- Dylan cover of the day: Number 1. The song with numbers in the title.
- Dylan cover of the day. No 2: Ain’t Talkin
- Bob Dylan cover of the day No3: All I really want to do
- Dylan cover of the day No4: Angelina
- Dylan covers of the day No 5. Apple Suckling and Are you Ready.
- Cover version of the day No 6: As I went out one morning
- Dylan cover of the day No 7: Ballad for a Friend
- Dylan Cover of the Day No 8: Ballad in Plain D
- Dylan Cover of the Day No 9: Ballad of a thin man
By Tony Attwood
Now there are two things about Frankie Lee and Judas Priest. One is that it is generally reported that this is where the band Judas Priest got their name from, while the other is that it has been covered by Jerry Garcia and David Grisman, and yet that version just sounds (to me, of course, not necessarily anyone else) incredibly bland. Which is surprising considering who it is performing the cover version.
Now if that were the only cover version on offer maybe we would all conclude that there is nothing to be done with this song – and that would be a reasonable conclusion given how the song was constructed by Dylan.
But fortunately we are rescued because there is another cover… by the wonderful Thea Gilmore, whose work I have often raved over on this site. (Ah, the wonders of being the publisher as well as the author – the absolute freedom to set out one’s own feelings).
If you’ve been knocking around this site for a decade or so you’ll know that I’ve been in constant rave over her version of “Drifters Escape” which I consider the version par excellence.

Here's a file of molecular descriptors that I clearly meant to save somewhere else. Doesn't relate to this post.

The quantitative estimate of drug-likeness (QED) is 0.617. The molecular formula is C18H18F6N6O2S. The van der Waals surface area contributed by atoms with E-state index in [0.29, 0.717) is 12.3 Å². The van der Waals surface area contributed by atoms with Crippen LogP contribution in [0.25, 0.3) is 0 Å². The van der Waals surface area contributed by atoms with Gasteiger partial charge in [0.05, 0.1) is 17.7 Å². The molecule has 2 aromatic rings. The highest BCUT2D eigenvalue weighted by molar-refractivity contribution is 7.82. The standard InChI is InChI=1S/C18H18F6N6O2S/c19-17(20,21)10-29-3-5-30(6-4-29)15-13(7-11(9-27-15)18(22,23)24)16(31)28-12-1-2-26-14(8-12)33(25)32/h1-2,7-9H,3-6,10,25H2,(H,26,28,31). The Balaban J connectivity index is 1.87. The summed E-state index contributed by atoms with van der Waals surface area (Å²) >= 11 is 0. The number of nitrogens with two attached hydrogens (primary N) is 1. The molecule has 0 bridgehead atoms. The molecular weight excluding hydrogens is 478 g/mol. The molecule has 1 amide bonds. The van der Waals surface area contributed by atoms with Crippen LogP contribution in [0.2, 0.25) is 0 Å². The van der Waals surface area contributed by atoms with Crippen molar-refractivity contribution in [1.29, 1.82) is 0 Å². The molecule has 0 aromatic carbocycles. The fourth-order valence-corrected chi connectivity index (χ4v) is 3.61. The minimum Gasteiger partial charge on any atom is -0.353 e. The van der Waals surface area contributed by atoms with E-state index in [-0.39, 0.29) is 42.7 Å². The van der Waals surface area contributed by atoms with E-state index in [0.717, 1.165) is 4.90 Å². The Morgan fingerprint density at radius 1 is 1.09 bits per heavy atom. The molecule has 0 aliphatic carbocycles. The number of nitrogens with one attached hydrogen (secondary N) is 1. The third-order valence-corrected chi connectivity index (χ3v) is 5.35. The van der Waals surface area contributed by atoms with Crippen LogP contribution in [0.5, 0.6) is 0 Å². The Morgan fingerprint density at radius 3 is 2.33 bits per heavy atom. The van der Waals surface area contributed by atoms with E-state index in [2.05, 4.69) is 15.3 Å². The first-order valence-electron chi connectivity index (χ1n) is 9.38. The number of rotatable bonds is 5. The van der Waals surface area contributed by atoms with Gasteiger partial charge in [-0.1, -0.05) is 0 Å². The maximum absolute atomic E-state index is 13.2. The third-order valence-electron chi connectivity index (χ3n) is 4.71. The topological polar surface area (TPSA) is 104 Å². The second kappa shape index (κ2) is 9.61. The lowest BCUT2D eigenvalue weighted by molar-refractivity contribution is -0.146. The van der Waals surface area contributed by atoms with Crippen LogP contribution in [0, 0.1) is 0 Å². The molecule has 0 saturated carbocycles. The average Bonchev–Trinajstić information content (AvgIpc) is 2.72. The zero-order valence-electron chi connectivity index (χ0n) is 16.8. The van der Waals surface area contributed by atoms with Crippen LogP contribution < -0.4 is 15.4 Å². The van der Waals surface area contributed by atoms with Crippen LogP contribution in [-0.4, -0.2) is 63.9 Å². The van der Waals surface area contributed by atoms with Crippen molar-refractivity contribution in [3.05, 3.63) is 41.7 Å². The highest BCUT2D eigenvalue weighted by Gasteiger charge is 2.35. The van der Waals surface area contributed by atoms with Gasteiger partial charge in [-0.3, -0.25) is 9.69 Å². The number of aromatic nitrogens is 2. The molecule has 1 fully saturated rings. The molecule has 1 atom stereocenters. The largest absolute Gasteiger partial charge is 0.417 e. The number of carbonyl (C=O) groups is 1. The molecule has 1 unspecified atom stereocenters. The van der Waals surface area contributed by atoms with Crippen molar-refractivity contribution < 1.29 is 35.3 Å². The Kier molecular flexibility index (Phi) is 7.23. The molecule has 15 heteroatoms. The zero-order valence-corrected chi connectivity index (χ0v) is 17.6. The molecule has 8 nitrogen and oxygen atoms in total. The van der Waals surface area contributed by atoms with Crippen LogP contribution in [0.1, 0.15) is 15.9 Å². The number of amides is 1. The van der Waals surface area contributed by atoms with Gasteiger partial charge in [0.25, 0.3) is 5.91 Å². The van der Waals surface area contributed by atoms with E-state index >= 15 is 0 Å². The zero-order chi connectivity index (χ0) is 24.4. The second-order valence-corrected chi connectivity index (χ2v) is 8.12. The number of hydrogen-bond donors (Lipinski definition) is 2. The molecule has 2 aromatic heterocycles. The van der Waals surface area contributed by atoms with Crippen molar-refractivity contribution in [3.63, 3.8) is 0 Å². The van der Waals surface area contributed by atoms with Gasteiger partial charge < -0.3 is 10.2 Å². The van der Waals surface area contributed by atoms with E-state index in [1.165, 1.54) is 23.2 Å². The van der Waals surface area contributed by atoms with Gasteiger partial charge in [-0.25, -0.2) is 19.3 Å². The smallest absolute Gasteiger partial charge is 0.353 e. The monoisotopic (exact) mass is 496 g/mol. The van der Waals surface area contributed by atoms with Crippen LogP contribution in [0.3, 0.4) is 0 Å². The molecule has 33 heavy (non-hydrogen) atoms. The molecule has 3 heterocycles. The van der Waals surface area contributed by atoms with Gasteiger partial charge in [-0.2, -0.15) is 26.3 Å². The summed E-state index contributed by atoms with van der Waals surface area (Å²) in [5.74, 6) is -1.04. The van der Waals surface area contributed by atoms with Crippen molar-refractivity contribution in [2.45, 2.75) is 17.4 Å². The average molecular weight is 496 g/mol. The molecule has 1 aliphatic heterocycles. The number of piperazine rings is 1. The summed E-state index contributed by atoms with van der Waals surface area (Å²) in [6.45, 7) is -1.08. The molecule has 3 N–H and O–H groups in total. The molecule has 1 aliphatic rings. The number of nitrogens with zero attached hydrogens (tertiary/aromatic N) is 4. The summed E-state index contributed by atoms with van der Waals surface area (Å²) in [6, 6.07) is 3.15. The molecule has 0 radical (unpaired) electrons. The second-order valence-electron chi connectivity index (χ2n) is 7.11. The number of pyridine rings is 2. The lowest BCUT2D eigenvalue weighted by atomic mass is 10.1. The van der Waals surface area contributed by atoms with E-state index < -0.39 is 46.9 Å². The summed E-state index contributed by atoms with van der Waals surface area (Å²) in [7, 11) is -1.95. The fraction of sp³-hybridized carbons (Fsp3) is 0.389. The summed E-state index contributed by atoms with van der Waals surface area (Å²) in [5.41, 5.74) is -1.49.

So now, with Frankie Lee, what makes this cover so superb?
The song is an absolute challenge in that it is strophic (ie, verse verse verse verse ad infinitum). And not just verse verse verse verse but 11 verses, all utterly identical musically. And more than that, eight of the 11 even begin with the same word.
And yet more than that than that (if you get my drift) Bob hasn’t actually written a tune for the song… in the original version he declaims it – half chanting, half talking.
So here we are with 546 words across 11 verses with no clearly discernible melody and the same four chord sequence (with the first and last chord being the same) over and over and over – eight times per verse – and a moral at the end that seems to say don’t covet your neighbour’s house – which really isn’t that profound a thought.
And by now, with those facts in front of you, you might be asking yourself, who in his or her right mind would ever want to cover such a song? And the answer is the wonderful Thea Gilmore.
Now with any cover version, in essence, what the performer/s have to do is find something fresh to put into the song, to differentiate their version from the original. We can argue that Bob didn’t have do this as he had the advantage of recording something we didn’t know at all (obviously; he’d just written it). We were engulfed by the lyrics, which don’t seem to take us too far, but which seem as if they ought to, and so we listened and thought about what Bob was saying.